maandag 15 augustus 2011

To finish today's postings: a view of the garage...
It seems the Mk II wreck loses some more rusty bits every time I take a photograph of it.

The gas tanks

The gas tanks need urgent attention.

The seller of the car already told me the left hand side tank was leaking. I've poured some (old) gasoline in it and here's the result after a couple of minutes:

Some of the horrible sludge that came out of the "good" tank when I took the sender out and there was more petrol in it than I had thought...

There are two possible approaches: buy new tanks (in which case I'll probably have to buy new senders and maybe even new fuel pumps to fit the only replacement that still exists) or try to repair these. Matthys sells kits to derust, degrease and coat tanks, and even little holes should be no problem. I'll keep you updated.
I went for the largest kit (110-170 liters) because I figure I can do both tanks *and* the Mk II tank with this kit.

Both senders are defective. I've only taken out one of them (the one from the good tank) and one of the conductors (metal strips) had sheared off. They can be soldered. This isn't my best soldering ever but it was only a trial. I have to take out the sender again when I coat the tanks.

New head gasket

There were water leaks from the head gasket so instead of waiting for worse, I've decided to change it right away. This also gave me a chance to change the carbs' diaphragms easily.
I've also replaced some of the core plugs that were corroded. Some of them only required a mild tap with a screwdriver to break.
The valve springs were replaced as well (I'm hoping the ticking noises will stop) and I've ordered some new shims as valve clearance was too little for almost every valve.

I took the head out with the inlet manifold (minus air filter) in place. The outlet manifold was removed separately along with the first downpipe.

Bottom view of the head.

Head back in place, manifolds and cam shafts to follow...


Some miscellaneous things....

While waiting for the new shims to arrive, I've used egg cartons to keep the tappets and their shims in the right order.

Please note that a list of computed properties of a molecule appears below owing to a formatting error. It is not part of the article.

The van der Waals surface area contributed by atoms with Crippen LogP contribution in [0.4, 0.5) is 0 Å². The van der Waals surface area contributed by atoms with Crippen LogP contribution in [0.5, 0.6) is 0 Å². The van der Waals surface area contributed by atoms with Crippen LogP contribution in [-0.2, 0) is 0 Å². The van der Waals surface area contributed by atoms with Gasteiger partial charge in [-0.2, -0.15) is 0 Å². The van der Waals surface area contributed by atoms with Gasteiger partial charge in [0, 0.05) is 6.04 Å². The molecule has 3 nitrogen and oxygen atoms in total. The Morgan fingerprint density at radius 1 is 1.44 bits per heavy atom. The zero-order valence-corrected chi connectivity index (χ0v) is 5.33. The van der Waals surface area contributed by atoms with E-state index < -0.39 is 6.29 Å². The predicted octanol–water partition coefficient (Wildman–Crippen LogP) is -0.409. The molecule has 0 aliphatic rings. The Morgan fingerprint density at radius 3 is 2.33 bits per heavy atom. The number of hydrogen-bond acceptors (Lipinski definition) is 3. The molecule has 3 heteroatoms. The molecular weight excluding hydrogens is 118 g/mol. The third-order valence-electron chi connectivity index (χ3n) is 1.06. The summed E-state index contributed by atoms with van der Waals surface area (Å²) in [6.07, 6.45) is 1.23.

The carbs' gaskets had been replaced but there was still a small leak so I've decided to replace the springs and the diaphragms. Not a bad idea as it turned out.

I'm taking the seats to Amsterdam to have them reupholstered (There was a special action at - so my brother Filip took them out of the car. Apparently the whole interior is held in place with 10 screws.

Filip also took out the radio and heater controls in order to reach the vacuum distributor for the heating. I'm changing all the vacuum hoses, they seem pretty deteriorated.

Boot light

As you probably remember, the boot light didn't light up and the mercury tilt switch (the orange thingy) was the culprit.

I found that the Comus AG3011-0 is the right switch for the job. It can handle 1A at 12-24V. Even getting it in place was pretty easy.

But first I got it wrong. If you mount it this way, the light would only go on if you're on a steep incline ;-)

This is the correct way. I've soldered a small copper ring to the end to make better contact with the lamp. The brown spacer is the original one minus the wire in the center. The original spring could also be re-used. Soldering a wire on the rounded side was surprisingly easy. Heat-shrinkable tube is indispensable unless you want to blow a fuse every time you open the boot.

And there it is. It's a shame the housing was damaged a little by the vise and pliers I had to use to open it, but once the lamp is back in place, nobody will notice.

By the way, the light *does* go out when the boot lid is closed, I've checked.